When I was young my mother was in college and she took me to one of her film studies classes. I was maybe 8 or 9, and the movie we watched was an avant garde French black-and-white flick called La Jetee, about a man from a desolate future who travels back in time and is killed. A boy watches the man die, and the boy turns out to be that man as a child (You can watch the whole movie here).
Since then I’ve been hooked by time travel stories. They’re a staple of sci-fi, and some of my favorites are The Terminator series, Doctor Who, SyFy channel’s Continuum, and 12 Monkeys, which was based on La Jetee.
While time travel is an interesting fictional conceit, it’s been pretty much dismissed as an impossibility for several reasons:
1. How could it be done physically?
2. The possibility of time-destroying paradoxes — the most famous one being, what if you went back in time and accidentally killed your grandfather before your parent was conceived?
3. If time travel is possible, then why aren’t time travelers all around us?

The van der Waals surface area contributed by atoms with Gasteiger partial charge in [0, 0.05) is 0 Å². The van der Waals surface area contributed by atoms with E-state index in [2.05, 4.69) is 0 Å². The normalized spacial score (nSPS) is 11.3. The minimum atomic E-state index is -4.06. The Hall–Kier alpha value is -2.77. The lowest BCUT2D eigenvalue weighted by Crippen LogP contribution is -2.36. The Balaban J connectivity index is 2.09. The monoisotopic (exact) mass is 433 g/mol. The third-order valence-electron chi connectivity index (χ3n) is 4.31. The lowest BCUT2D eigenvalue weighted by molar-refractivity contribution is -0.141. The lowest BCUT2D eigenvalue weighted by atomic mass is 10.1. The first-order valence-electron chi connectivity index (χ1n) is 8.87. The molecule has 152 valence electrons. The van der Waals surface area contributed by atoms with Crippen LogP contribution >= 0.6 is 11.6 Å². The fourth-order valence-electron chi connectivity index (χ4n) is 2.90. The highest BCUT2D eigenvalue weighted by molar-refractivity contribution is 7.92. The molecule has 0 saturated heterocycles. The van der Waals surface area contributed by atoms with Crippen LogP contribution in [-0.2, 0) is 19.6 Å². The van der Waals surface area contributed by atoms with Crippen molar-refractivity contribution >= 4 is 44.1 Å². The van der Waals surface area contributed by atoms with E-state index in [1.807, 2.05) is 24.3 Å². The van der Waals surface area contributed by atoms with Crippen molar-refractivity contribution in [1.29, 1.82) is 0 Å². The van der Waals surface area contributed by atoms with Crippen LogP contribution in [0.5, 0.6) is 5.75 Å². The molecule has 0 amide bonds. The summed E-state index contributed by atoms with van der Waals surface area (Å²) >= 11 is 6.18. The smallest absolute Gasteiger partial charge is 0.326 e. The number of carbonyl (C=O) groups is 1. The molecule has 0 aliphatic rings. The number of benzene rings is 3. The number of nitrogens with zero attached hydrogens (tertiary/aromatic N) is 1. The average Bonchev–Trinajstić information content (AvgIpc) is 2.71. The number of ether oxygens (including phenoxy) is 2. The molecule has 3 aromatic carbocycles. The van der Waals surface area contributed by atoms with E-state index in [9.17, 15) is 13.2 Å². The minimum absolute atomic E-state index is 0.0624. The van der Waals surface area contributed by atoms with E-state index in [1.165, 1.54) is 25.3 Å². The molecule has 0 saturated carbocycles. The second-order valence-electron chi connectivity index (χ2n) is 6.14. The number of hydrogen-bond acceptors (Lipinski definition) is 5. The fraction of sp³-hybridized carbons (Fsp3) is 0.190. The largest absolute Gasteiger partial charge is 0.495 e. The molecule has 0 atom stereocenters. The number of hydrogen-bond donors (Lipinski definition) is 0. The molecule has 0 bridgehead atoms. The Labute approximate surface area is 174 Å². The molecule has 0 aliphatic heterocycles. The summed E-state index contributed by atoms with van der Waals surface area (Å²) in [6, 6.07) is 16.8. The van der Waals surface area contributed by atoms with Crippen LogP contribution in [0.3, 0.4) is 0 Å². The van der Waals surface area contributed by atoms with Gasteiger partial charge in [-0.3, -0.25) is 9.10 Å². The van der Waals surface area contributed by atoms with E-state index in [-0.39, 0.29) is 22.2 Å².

I’ve never been convinced by number 2. Number 1 never interested me. Number 3 has always been the most persuasive.
Nevertheless, scientists are getting closer to solving the riddle presented in number 1.
According to this report, a team of Australian physicists have simulated time travel on a quantum level using particles of light. The particle “traveled” through spacetime on a closed timeline curve. This means that the particle returned to its original starting point. It did not create a new curve.
In the simulation, the particle was sent back to an earlier point in time and interacted with the original particle before returning back to the present.
Don’t ask me to explain the nitty-gritty science behind this stuff. I failed physics in college.
So, if I’m reading this correctly, time travel is theoretically possible, at least in the quantum world. Will this mean that we can one day travel through time? Probably not, but who knows?
In the meantime, I’ll keep going back, time and again, to time travel stories.